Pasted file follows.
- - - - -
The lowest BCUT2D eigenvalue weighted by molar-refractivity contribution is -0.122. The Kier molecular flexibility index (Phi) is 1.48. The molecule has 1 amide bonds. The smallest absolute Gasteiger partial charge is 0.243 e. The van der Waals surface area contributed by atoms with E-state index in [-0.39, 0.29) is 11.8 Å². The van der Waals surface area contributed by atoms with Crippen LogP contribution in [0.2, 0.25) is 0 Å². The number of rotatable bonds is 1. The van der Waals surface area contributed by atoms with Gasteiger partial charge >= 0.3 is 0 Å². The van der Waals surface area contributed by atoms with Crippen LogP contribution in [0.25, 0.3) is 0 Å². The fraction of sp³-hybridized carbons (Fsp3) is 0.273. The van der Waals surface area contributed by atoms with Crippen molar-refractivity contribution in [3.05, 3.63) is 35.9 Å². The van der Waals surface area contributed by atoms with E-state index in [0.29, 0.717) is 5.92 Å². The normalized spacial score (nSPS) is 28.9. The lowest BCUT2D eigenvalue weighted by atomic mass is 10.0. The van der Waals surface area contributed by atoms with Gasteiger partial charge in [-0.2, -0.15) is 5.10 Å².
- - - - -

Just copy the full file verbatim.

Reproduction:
The lowest BCUT2D eigenvalue weighted by molar-refractivity contribution is -0.122. The Kier molecular flexibility index (Phi) is 1.48. The molecule has 1 amide bonds. The smallest absolute Gasteiger partial charge is 0.243 e. The van der Waals surface area contributed by atoms with E-state index in [-0.39, 0.29) is 11.8 Å². The van der Waals surface area contributed by atoms with Crippen LogP contribution in [0.2, 0.25) is 0 Å². The number of rotatable bonds is 1. The van der Waals surface area contributed by atoms with Gasteiger partial charge >= 0.3 is 0 Å². The van der Waals surface area contributed by atoms with Crippen LogP contribution in [0.25, 0.3) is 0 Å². The fraction of sp³-hybridized carbons (Fsp3) is 0.273. The van der Waals surface area contributed by atoms with Crippen molar-refractivity contribution in [3.05, 3.63) is 35.9 Å². The van der Waals surface area contributed by atoms with E-state index in [0.29, 0.717) is 5.92 Å². The normalized spacial score (nSPS) is 28.9. The lowest BCUT2D eigenvalue weighted by atomic mass is 10.0. The van der Waals surface area contributed by atoms with Gasteiger partial charge in [-0.2, -0.15) is 5.10 Å².